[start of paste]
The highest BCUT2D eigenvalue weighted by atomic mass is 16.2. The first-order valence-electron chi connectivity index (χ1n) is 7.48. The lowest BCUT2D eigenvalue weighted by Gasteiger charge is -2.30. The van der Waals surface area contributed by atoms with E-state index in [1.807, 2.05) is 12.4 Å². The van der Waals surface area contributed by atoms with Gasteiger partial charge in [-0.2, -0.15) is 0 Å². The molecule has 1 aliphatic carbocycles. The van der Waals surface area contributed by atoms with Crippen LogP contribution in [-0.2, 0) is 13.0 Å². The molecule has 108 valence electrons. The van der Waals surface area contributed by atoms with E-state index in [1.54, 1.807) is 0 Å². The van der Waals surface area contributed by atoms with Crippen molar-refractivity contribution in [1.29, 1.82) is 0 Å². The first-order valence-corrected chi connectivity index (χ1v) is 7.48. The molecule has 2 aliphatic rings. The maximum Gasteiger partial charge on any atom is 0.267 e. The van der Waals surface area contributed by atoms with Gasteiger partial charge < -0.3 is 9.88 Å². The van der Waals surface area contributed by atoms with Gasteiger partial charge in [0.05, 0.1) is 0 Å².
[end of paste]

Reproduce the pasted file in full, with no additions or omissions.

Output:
The highest BCUT2D eigenvalue weighted by atomic mass is 16.2. The first-order valence-electron chi connectivity index (χ1n) is 7.48. The lowest BCUT2D eigenvalue weighted by Gasteiger charge is -2.30. The van der Waals surface area contributed by atoms with E-state index in [1.807, 2.05) is 12.4 Å². The van der Waals surface area contributed by atoms with Gasteiger partial charge in [-0.2, -0.15) is 0 Å². The molecule has 1 aliphatic carbocycles. The van der Waals surface area contributed by atoms with Crippen LogP contribution in [-0.2, 0) is 13.0 Å². The molecule has 108 valence electrons. The van der Waals surface area contributed by atoms with E-state index in [1.54, 1.807) is 0 Å². The van der Waals surface area contributed by atoms with Crippen molar-refractivity contribution in [1.29, 1.82) is 0 Å². The first-order valence-corrected chi connectivity index (χ1v) is 7.48. The molecule has 2 aliphatic rings. The maximum Gasteiger partial charge on any atom is 0.267 e. The van der Waals surface area contributed by atoms with Gasteiger partial charge < -0.3 is 9.88 Å². The van der Waals surface area contributed by atoms with Gasteiger partial charge in [0.05, 0.1) is 0 Å².